The North West University’s Policy Uncertainty Index (PUI) for the first quarter increased sharply to 59.8 from 53.6 in the previous quarter, the highest and deepest into negative territory since the PUI’s launch five years ago.
The big exogenous shock of Covid-19, together with ratings agency Moody’s decision to downgrade the country’s rating to ‘junk’ status, contributed to the strong spike in the quarter's PUI, NWU Business School professor Raymond Parsons says.
The policy uncertainty and related factors which contributed to Moody’s decision on the country's investment would nevertheless have kept the quarter well in negative territory, now aggravated by the global impact of Covid-19 on the country’s economy, he points out.
He posits that the PUI, along with other recent high-frequency data, confirms that the economy is now in for a tough time, with the major economic impact to be experienced in the second quarter; and further, negative growth likely for the full year.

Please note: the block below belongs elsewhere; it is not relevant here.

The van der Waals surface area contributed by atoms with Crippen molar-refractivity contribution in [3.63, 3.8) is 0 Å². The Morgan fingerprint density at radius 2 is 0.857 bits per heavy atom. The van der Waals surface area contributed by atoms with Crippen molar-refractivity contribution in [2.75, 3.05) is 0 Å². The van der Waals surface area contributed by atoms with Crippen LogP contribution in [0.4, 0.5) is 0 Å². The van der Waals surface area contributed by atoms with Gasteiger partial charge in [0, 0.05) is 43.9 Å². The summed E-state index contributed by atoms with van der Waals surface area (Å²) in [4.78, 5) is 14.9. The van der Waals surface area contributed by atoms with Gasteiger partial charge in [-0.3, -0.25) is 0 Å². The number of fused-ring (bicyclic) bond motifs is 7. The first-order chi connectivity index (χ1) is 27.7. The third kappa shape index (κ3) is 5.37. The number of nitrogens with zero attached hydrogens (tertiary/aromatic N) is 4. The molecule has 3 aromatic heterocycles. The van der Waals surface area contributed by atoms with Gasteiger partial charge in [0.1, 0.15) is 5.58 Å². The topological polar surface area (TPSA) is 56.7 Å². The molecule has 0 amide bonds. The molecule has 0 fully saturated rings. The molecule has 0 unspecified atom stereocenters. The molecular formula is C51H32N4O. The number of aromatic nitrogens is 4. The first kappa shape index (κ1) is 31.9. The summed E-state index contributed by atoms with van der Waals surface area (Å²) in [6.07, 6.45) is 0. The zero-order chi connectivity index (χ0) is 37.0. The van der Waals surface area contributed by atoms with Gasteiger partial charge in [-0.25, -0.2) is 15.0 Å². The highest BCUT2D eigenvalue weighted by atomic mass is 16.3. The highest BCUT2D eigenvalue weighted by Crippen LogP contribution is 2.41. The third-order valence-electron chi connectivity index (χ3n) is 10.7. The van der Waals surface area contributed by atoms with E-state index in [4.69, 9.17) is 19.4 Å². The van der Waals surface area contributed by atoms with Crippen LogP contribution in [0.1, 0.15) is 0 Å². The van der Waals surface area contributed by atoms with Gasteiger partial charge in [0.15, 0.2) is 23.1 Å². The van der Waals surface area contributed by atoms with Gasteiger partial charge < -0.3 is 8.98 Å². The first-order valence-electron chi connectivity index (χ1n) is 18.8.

To help sustain business and consumer confidence, Parsons suggests that government must ensure households, firms and vulnerable groups benefit from policies and measures that are rapid, efficient and flexible.
Moreover, he notes that regulations that are found to be unworkable or counterproductive should be reviewed or amended.
Parsons emphasises that only urgent action will enable many firms, especially small, medium-sized and microenterprises to survive the next few weeks.
He notes one positive as the commitment by Finance Minister Tito Mboweni to establish a unit to move forward with structural pro-growth reforms.